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Friday, July 19th, 2024

Breaking News for

Sportsmen Since 1967

Friday, July 19th, 2024

Breaking News for

Sportsmen Since 1967

Here’s how to get your deer tested for CWD in North Dakota

This year the North Dakota Game and Fish Department is focusing on testing the southeastern corner of the state, but all units and hunters are encouraged to drop off heads or request the self sample kit. (Stock photo)

If your deer hunting unit is under a chronic wasting disease hunting restriction, if you want to know if the deer you’ve taken had CWD or you are concerned with the future of North Dakota’s deer herd, you should make plans to get your deer tested by the Game and Fish Department.

 While there is currently no scientific evidence CWD can pass from deer to humans, wouldn’t you feel better knowing the deer you harvested and ate tested negative? If you want to help biologists track the prevalence and surveillance of this always fatal disease, why not drop off the head or get a handy self sampling kit?

Doug Leier, Outreach Biologist, North Dakota Game and Fish.

For hunters whose units restrict the hunting of big game over bait because of a positive CWD test in or near the unit, the current CWD management plan would lift the restriction and allow hunting big game over bait the following hunting season if the equivalent of 10% of the gun tag allocation for a unit is tested and returns negative results. The criteria is based on gun licenses but all deer tested from archery, youth, rifle and muzzleloader are counted in the CWD testing threshold.

This year the Department is focusing on testing the southeastern corner of the state, but all units and hunters are encouraged to drop off heads or request the self sample kit. You may live in Wahpeton but hunt in Williston. You may have grown up in Grafton but spend deer season in Golva (check your North Dakota geography) or anywhere in between.

Self-sampling kits are available to hunters who wish to have their animal tested but are unable to drop the head off at a collection site. The kits allow hunters to remove the lymph nodes and ship them to the Department’s wildlife health lab for testing. A sampling kit request form can be found on the Department’s website.

Hunters can drop off heads at any of the following locations prior to the deer gun season:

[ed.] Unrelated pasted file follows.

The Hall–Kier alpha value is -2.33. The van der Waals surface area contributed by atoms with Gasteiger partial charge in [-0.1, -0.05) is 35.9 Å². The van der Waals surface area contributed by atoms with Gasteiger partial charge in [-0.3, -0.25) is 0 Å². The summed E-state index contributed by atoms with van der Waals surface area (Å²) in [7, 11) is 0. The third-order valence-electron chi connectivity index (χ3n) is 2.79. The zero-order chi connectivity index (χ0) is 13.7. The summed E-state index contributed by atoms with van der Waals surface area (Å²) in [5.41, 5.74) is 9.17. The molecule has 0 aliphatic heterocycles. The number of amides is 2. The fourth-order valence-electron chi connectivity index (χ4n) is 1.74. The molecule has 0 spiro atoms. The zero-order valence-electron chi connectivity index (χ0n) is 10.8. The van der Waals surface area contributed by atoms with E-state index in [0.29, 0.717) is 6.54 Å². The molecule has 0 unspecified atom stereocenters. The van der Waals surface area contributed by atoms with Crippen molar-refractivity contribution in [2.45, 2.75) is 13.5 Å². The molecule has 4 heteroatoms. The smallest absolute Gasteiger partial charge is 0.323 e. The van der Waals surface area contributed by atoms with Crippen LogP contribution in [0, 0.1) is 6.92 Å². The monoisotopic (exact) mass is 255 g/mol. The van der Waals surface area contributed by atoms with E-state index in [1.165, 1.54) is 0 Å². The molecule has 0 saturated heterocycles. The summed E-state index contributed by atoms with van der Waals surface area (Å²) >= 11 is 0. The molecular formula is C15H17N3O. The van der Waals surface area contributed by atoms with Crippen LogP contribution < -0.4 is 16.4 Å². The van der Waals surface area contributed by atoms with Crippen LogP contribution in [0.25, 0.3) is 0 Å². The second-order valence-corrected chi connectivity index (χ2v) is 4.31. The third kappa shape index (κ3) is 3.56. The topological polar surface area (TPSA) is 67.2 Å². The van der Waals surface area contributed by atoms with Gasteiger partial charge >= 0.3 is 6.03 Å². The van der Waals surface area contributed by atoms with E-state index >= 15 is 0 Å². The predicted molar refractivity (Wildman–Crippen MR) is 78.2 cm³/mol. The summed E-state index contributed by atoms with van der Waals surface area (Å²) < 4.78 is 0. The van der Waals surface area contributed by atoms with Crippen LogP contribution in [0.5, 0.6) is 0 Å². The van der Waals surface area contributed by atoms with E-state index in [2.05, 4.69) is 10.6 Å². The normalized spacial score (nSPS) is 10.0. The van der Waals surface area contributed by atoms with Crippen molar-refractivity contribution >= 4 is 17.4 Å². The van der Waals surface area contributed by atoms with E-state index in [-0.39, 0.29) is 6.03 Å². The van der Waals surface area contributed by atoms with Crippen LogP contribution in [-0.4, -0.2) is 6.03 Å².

View interactive map

  • Bismarck – North Dakota Game and Fish Department wildlife health lab, 3001 East Main Ave.
  • Devils Lake – North Dakota Game and Fish Department district office, 7928 45th St. NE.
  • Dickinson – North Dakota Game and Fish Department district office, 225 30th Ave. SW.
  • Fargo – North Dakota Veterinary Diagnostic Lab, 4035 19th Ave. N.
  • Grand Forks – Grand Forks County Sheriff, 5205 Gateway Dr.
  • Jamestown – North Dakota Game and Fish Department district office, 3320 E. Lakeside Road.
  • Kenmare – Des Lacs National Wildlife Refuge, 42000 520th St. NW.
  • Lonetree – North Dakota Game and Fish Department district office, 1851 23rd Ave. NE (Available only during office hours, 8 a.m. – 5 p.m., Monday-Friday).
  • LaMoure – Community Volunteer EMS of Lamoure, 300 4th St. SE.
  • Minot – State Fairgrounds, 2005 E. Burdick Expy (map).
  • Napoleon – Transportation Department, 59 Broadway St.
  • Riverdale – North Dakota Game and Fish Department district office, 406 Dakota Ave.
  • Wahpeton – Transportation Department, 7930 180th Ave. SE.
  • Williston – North Dakota Game and Fish Department district office, 5303 Front St. W.

 Also note, whole carcasses of animals harvested in North Dakota must remain in the deer unit or may be transported anywhere in the state, but carcass waste must be disposed of via landfill or waste management provider.

This does not apply to heads dropped at CWD collection sites or lymph nodes submitted for CWD surveillance. Taxidermists and game processors can also accept intact carcasses of animals harvested within North Dakota but assume responsibility for disposal.

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